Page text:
From pristine gallery walls to porcelain plates, four renowned artworks makes its way into an art-dedicated, multi-course menu at Aria Italian.
No time like art month where the expression “looks too good to eat” rings truer than ever — where in some cases, like this particular one with Aria, you’ll actually be able to. After consecutive seasons of disappointing cancellations, Hong Kong’s Art Month makes an intrepid return to this city, with signature exhibits, Art Basel and Art Central, scheduled to showcase at the end of May.
Elsewhere, in Hong Kong’s F&B scene, recovering restaurants from intermittent closures and restrictions are bringing back the well-missed tradition of art menus. One such venue? Aria Italian at California Tower, which, while usual dishes of fine-dine Italian fare already resemble masterpieces of their own, adheres to a timely, much more obvious brief by recreating four notable artworks of celebrated names.
“As an Italian, we are proud that our country has been the cradle of many artistic names,” shares executive chef Angelo Vecchio of the limited-time menu. “I have the honour of being able to associate food with art thanks to the Italian artist Filippo Tommaso Marinetti, who in 1909 formed the avant-garde Futurist movement, which has been an inspiration for many people to come. Now I pay tribute to what our ancestors invented a century ago, reproducing a gorgeous piece of art into something that you cannot just look at, but also eat and taste, making the dream not only visible to your eyes but tangible to your mouth.”
Conceptualised by executive chef Angelo Vecchio, the four-course “An Art Menu by Aria”, available from 27 to 29 May, features the works of Robert Delaunay’s 1934 Endless Rhythm, Vincent Van Gogh’s famous 1889 The Starry Night, Jackson Pollock’s 1952 Convergence and Piet Mondrian’s 1921 painting, Tableau I. Each dish is a detailed, admirable replica of the original that succinctly captures each artist’s distinct modus operandi sidled with Aria’s rota of premium produce and Vecchio’s culinary finesse.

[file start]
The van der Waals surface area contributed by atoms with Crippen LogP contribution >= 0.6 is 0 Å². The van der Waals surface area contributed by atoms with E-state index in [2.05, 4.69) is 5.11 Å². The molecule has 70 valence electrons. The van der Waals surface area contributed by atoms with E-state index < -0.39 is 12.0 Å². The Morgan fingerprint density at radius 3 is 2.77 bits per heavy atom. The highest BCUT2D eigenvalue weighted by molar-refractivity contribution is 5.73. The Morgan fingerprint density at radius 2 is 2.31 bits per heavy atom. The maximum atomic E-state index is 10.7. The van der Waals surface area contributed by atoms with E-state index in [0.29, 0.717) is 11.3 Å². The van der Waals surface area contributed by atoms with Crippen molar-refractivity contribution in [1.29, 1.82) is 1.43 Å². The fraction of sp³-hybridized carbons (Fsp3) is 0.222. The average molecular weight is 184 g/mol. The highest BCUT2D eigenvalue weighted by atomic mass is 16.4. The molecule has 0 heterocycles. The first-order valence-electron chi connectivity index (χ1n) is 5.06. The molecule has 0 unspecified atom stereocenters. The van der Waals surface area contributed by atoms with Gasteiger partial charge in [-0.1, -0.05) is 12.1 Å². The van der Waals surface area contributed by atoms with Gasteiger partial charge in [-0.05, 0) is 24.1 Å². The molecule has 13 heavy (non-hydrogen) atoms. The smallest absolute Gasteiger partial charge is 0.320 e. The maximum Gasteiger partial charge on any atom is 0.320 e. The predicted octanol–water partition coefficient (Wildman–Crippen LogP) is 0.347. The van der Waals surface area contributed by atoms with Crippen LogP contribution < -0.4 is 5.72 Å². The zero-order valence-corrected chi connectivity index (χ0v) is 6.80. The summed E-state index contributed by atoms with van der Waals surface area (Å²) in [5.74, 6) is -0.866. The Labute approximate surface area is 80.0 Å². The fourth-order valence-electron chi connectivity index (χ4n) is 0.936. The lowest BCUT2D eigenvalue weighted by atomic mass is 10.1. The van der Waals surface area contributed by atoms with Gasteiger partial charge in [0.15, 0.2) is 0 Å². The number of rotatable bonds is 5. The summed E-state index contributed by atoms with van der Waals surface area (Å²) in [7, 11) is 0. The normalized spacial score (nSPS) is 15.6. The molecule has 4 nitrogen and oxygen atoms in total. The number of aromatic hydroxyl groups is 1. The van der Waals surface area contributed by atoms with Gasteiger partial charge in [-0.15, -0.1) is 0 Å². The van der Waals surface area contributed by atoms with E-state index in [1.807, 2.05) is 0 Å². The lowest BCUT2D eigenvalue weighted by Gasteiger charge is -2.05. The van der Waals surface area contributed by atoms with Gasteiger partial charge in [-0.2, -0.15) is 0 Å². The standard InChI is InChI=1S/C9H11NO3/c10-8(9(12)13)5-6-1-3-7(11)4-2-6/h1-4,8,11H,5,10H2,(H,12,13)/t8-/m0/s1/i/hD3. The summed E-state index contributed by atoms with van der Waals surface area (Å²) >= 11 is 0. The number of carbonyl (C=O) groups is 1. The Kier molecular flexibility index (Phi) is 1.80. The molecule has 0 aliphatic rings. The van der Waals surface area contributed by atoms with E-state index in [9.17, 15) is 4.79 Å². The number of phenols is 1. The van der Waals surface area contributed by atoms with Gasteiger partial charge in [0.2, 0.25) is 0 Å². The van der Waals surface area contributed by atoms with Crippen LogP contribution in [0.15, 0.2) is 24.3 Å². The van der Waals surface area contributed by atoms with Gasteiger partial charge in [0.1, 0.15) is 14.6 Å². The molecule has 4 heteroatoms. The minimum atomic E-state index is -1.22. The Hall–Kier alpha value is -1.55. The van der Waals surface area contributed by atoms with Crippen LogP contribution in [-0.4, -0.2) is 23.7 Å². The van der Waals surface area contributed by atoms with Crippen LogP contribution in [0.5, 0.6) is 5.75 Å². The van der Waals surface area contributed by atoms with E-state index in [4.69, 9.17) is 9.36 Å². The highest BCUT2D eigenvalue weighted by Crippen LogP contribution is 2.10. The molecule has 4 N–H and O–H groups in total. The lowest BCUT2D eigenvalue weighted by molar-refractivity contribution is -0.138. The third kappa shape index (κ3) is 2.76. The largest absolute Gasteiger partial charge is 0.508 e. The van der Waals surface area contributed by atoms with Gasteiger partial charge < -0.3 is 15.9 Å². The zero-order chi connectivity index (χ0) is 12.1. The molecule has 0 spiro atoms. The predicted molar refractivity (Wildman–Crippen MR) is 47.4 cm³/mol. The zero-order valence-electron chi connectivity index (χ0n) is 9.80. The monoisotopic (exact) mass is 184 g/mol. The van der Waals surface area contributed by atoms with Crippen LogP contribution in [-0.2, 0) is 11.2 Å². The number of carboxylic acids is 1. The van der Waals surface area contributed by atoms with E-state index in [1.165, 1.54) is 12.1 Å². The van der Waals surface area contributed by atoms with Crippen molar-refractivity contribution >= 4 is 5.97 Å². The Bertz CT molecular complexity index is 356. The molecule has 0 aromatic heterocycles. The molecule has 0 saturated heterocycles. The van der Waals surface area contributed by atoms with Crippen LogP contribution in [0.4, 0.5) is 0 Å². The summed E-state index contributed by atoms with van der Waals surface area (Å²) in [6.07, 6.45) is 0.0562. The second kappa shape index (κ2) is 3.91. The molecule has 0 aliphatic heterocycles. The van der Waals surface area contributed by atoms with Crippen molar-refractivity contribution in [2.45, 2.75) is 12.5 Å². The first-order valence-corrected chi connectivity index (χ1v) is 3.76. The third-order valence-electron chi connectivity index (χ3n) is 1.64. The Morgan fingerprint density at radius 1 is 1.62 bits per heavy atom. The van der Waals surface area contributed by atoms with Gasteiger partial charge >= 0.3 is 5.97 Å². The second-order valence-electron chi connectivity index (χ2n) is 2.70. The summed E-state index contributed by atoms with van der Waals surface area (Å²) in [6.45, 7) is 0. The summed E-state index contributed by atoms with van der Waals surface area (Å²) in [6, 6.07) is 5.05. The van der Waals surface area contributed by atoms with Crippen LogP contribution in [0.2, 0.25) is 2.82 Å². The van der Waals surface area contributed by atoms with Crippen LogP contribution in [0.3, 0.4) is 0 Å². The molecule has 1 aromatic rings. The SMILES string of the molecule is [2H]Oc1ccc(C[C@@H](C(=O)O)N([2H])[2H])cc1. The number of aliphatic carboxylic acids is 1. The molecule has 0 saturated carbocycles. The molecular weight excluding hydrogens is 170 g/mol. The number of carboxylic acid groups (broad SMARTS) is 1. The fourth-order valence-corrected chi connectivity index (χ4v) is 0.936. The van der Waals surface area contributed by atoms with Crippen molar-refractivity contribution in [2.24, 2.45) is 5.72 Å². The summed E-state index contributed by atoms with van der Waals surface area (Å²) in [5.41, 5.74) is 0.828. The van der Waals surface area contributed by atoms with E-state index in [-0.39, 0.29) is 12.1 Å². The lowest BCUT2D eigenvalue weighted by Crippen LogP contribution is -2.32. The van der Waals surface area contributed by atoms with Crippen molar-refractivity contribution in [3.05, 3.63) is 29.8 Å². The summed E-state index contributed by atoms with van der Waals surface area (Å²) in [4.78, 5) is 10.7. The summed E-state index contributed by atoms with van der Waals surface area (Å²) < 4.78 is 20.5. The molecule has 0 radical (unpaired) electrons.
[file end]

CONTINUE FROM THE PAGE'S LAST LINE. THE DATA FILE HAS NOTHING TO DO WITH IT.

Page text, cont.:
From the white-washed walls of pristine galleries to porcelain plates, “Starter by Robery Delaunay” mirrors the alternating hemispheres of the Orphism Movement with cucumber, mozzarella, bell pepper, pickled pumpkin and portobello mushrooms, while “Risotto by Vincent Van Gogh” captures the fervent brushstrokes through a butterfly pea risotto “sky”, animated by white and green asparagus, mussels and lemon.
“Pigeon by Jackson Pollock” follows the expressive splashes, drips and paint pours with a similarly experimental plating of pigeon prepared two ways — perfectly pink seared and crispy fried lollipops — scattered amongst a splattered canvas of beetroot, pumpkin and Jerusalem artichoke (topinambur) sauces with a touch of green from the artistically fanned out spinach. The menu closes with “Sweet by Piet Mondrian”, referencing the iconic abstract colours and asymmetric compositions of the original through carefully measured pieces of cut-up cakes, pastries, chocolates and fruits with a medley of desserts. Wine pairings are also available.
“An Art Menu by Aria” (HK$1,580) is available from 27 to 29 May. Reservations can be made here.
Aria Italian, 24/F California Tower, 30-36 D’Aguilar Street, Central, Hong Kong, +852 2804 1116